With arm assemblies 66 retracted, flow is again cut off to nozzles 76 and 77. Once retracted, the operator monitoring the pressure drop at the surface will be aware of the complete retraction of drilling assembly 50 when it exhibits the characteristic pressure drop associated with the retracted profile once again. If any debris or other matter is clogged within axial recesses 64, preventing the complete retraction of arm assemblies 66, the surface operator will be notified when the retracted pressure drop profile is not observed. In such a case the surface operator may attempt to cycle the drilling assembly 50 in an attempt to clear the obstruction. Once reset, the drilling assembly may be re-extended in the same manner as described above.
Referring now to
Referring now to
Referring now to
Furthermore, drilling assembly 350 includes a plurality of axial recesses 364 into which arm assemblies 366 are positioned. As described above, arm assemblies 366 are configured to extend from a retracted (
Referring now to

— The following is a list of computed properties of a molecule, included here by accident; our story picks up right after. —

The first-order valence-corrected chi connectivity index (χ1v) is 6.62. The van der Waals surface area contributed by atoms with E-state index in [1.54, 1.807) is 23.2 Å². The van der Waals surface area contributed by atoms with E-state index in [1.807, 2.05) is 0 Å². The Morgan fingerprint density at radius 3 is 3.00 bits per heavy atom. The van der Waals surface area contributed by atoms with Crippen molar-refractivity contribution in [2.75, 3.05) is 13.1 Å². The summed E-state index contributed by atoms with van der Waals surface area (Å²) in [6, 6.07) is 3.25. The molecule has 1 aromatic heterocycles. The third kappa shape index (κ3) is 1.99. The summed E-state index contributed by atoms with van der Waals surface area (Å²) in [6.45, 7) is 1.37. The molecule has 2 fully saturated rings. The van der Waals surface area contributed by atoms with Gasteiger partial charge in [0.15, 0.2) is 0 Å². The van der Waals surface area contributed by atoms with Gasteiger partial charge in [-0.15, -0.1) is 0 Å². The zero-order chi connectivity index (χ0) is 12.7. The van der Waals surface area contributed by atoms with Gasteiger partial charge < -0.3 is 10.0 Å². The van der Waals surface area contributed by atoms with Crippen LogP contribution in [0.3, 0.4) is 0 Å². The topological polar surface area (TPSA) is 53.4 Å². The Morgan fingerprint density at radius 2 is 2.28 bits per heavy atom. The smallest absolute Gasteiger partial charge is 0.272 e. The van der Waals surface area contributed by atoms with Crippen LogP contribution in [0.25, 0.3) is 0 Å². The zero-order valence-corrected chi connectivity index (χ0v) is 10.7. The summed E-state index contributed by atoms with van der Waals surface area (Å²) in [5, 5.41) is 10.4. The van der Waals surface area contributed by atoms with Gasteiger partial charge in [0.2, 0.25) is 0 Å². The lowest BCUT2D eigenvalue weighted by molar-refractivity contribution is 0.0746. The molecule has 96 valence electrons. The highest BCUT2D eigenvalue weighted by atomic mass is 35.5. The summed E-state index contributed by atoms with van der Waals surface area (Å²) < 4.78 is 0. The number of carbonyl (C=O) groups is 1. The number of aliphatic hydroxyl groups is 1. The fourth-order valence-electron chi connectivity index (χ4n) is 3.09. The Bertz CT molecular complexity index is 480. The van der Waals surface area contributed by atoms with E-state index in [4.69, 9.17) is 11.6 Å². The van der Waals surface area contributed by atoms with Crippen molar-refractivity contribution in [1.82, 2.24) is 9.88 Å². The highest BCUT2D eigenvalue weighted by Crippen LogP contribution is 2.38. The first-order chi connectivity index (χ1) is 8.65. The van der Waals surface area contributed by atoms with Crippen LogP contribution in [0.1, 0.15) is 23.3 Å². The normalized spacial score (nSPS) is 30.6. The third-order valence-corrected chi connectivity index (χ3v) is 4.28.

Furthermore, drilling assembly 350 is actuated from the retracted position (shown) to the extended position by action of a drive piston 386. A flow switch 380 is configured to selectively allow pressure to be applied to drive piston 386. Drive piston 386 is configured to convert pressure from drilling mud in a bore 374 of drilling assembly 350 into force to extend arm assemblies 366 from axial recesses 364. Flow switch 380 further includes a flow mandrel 382 and a selector piston 400. Selector piston 400 is biased upstream by a selector spring 404. Drive piston 386 abuts a drive plate 422, arm assembly 366, and a return block 396. A biasing member 392 acts between a shoulder of main body section 352A and return block 396. Biasing member 392 and selector spring 404 are shown as coil springs, but may be any type of biasing member known to one of ordinary skill in the art including, but not limited to, Bellville washer springs, wave springs, and elastomeric springs.